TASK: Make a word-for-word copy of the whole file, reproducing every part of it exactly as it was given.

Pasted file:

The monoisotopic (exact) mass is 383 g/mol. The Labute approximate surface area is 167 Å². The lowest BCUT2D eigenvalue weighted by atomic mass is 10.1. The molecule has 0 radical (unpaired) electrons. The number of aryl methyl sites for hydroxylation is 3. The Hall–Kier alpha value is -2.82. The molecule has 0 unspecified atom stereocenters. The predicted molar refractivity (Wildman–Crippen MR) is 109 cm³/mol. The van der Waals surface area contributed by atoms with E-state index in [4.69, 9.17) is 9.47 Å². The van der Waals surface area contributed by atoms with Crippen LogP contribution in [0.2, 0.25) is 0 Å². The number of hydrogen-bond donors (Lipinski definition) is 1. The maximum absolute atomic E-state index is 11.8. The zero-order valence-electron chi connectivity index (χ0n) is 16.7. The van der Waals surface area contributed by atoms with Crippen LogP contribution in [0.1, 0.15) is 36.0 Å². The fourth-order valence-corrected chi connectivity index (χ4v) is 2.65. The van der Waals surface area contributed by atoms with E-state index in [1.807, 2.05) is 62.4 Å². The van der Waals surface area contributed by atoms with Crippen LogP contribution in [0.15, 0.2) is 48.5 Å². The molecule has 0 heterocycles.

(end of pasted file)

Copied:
The monoisotopic (exact) mass is 383 g/mol. The Labute approximate surface area is 167 Å². The lowest BCUT2D eigenvalue weighted by atomic mass is 10.1. The molecule has 0 radical (unpaired) electrons. The number of aryl methyl sites for hydroxylation is 3. The Hall–Kier alpha value is -2.82. The molecule has 0 unspecified atom stereocenters. The predicted molar refractivity (Wildman–Crippen MR) is 109 cm³/mol. The van der Waals surface area contributed by atoms with E-state index in [4.69, 9.17) is 9.47 Å². The van der Waals surface area contributed by atoms with Crippen LogP contribution in [0.2, 0.25) is 0 Å². The number of hydrogen-bond donors (Lipinski definition) is 1. The maximum absolute atomic E-state index is 11.8. The zero-order valence-electron chi connectivity index (χ0n) is 16.7. The van der Waals surface area contributed by atoms with Crippen LogP contribution in [0.1, 0.15) is 36.0 Å². The fourth-order valence-corrected chi connectivity index (χ4v) is 2.65. The van der Waals surface area contributed by atoms with E-state index in [1.807, 2.05) is 62.4 Å². The van der Waals surface area contributed by atoms with Crippen LogP contribution in [0.15, 0.2) is 48.5 Å². The molecule has 0 heterocycles.